02 Nov 2017

The Word and the Text

The Word and the Text: Allegorical Exegesis and the Christological Ontology of Scripture in the Middle Ages Factum audivimus; mysterium requiramus. “We have heard the deed; let us seek the mystery.” So says Augustine in his tractates on the Gospel of John. Sentiments such as this were the bedrock of Medieval hermeneutics regarding Scripture. The mystical interpretation of Scripture, particularly allegory, had been bequeathed to the theologians and scholars of the middle ages by giants

Guest Author 0
30 Oct 2017

Having the Goodwill of All the People

Praising God and having the goodwill of all the people. And day by day the Lord added to their number those who were being saved (Acts 2:47 NRSV). This is the final article in a series of reflections on the early church as portrayed in Acts 2:41-47. The previous articles in this series are available in the author’s archives. Acts 2:41-47 paints a compelling and attractive portrait of the early Christian church. Founded on the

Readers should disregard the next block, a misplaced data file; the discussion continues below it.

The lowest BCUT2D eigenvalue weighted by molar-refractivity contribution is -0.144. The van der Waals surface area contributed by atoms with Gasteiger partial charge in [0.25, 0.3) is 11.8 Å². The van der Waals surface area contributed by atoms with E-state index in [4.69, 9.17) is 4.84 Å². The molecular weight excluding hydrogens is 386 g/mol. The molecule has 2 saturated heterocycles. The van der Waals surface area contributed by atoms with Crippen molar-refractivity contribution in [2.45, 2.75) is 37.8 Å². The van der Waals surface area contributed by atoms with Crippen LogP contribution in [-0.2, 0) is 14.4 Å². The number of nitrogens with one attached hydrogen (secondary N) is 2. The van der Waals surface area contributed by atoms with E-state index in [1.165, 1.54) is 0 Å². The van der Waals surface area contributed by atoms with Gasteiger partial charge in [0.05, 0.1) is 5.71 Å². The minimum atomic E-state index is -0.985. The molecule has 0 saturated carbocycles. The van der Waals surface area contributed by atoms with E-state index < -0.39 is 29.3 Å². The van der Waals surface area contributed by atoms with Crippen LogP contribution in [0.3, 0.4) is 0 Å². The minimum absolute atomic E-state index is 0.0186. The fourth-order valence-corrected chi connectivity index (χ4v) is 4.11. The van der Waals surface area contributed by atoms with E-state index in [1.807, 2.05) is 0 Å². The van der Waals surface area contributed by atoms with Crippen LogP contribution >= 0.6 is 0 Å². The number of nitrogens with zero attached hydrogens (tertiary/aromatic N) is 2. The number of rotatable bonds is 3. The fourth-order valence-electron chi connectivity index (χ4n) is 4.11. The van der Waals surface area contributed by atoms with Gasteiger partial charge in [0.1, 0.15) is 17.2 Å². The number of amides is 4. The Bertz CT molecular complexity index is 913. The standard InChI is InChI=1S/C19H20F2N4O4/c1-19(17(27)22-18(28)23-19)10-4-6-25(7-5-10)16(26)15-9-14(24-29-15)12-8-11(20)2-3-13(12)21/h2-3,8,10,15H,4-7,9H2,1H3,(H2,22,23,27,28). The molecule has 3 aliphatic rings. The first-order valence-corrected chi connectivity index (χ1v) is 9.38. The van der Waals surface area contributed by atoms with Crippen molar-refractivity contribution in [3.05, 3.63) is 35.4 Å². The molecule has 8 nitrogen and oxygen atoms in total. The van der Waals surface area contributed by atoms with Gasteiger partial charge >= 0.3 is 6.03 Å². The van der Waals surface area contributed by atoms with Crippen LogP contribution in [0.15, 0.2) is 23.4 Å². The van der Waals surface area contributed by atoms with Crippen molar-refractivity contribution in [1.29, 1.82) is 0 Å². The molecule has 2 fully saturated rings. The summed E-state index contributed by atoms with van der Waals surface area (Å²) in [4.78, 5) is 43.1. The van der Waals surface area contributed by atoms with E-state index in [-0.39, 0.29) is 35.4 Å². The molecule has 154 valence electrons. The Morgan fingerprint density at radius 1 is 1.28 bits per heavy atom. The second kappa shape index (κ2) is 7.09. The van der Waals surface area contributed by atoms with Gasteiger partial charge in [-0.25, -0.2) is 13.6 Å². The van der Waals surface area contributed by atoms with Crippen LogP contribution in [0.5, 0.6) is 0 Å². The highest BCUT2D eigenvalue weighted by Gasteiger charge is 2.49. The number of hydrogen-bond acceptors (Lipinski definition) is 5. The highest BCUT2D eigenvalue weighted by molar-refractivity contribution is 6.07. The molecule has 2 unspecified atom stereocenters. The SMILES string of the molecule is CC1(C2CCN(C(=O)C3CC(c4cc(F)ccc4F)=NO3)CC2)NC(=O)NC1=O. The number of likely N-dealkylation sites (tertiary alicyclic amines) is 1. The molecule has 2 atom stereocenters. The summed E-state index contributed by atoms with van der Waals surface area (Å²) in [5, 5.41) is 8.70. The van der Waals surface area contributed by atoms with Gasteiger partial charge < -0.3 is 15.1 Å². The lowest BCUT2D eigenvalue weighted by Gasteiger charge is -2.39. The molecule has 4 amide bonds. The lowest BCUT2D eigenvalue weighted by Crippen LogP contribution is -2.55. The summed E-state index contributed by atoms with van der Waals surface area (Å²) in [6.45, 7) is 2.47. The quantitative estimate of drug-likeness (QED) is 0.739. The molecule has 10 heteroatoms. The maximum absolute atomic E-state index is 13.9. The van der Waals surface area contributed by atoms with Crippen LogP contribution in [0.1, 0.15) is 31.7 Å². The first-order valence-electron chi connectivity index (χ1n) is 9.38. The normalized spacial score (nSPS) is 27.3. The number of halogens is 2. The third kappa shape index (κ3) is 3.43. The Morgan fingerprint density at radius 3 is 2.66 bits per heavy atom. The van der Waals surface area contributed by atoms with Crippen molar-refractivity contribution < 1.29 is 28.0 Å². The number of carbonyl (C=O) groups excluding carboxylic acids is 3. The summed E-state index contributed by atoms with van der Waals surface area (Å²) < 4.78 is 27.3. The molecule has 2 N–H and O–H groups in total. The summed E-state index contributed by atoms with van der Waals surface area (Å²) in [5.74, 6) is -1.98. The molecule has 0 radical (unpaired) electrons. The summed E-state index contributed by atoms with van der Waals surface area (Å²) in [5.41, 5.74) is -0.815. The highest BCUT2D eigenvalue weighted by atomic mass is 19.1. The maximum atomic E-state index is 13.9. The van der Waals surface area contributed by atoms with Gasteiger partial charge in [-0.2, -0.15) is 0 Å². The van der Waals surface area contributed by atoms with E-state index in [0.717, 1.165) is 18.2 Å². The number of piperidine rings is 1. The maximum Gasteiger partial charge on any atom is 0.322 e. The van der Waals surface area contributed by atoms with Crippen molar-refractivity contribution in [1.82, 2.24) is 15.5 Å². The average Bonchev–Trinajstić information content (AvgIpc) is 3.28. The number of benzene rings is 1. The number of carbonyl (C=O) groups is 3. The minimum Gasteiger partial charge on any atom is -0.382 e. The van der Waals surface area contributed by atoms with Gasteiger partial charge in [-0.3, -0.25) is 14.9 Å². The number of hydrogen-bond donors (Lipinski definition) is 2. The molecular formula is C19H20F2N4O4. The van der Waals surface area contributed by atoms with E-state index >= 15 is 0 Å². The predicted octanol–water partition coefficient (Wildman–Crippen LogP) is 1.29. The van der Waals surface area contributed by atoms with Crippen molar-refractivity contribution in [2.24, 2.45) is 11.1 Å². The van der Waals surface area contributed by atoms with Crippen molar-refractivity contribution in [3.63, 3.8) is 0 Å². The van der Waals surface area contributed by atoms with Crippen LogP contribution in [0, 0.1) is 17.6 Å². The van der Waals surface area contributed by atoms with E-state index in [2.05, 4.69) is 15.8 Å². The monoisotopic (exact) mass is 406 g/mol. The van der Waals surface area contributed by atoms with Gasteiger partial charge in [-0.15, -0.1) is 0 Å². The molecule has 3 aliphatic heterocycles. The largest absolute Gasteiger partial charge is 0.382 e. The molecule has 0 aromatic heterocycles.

Jarrett Dickey 0
26 Oct 2017

Round Table: Interpretation of Scripture

Introduction Christian life flows forth from the nourishing Word of God. Each generation encounters the sacred text, and responds in love to the divine laws written therein. And yet, the interpretation of Scripture is a topic that oftentimes divides more than it unites. The complexity of the text dictates that we may not all think the same way; yet, in line with our mission to promote meaningful dialogue across Christian traditions, we asked our authors

Various 1
16 Oct 2017

Eating Food with Glad and Generous Hearts

They broke bread at home and ate their food with glad and generous hearts (Acts 2:46b NRSV). This article is part of a continuing series on the early Christian church as depicted in Acts 2:41-47. Previous articles in this series can be found in the author’s archives. The first Christians in Jerusalem formed a community of faith wherein they met in private homes for corporate worship while also continuing to participate in the life of

Jarrett Dickey 0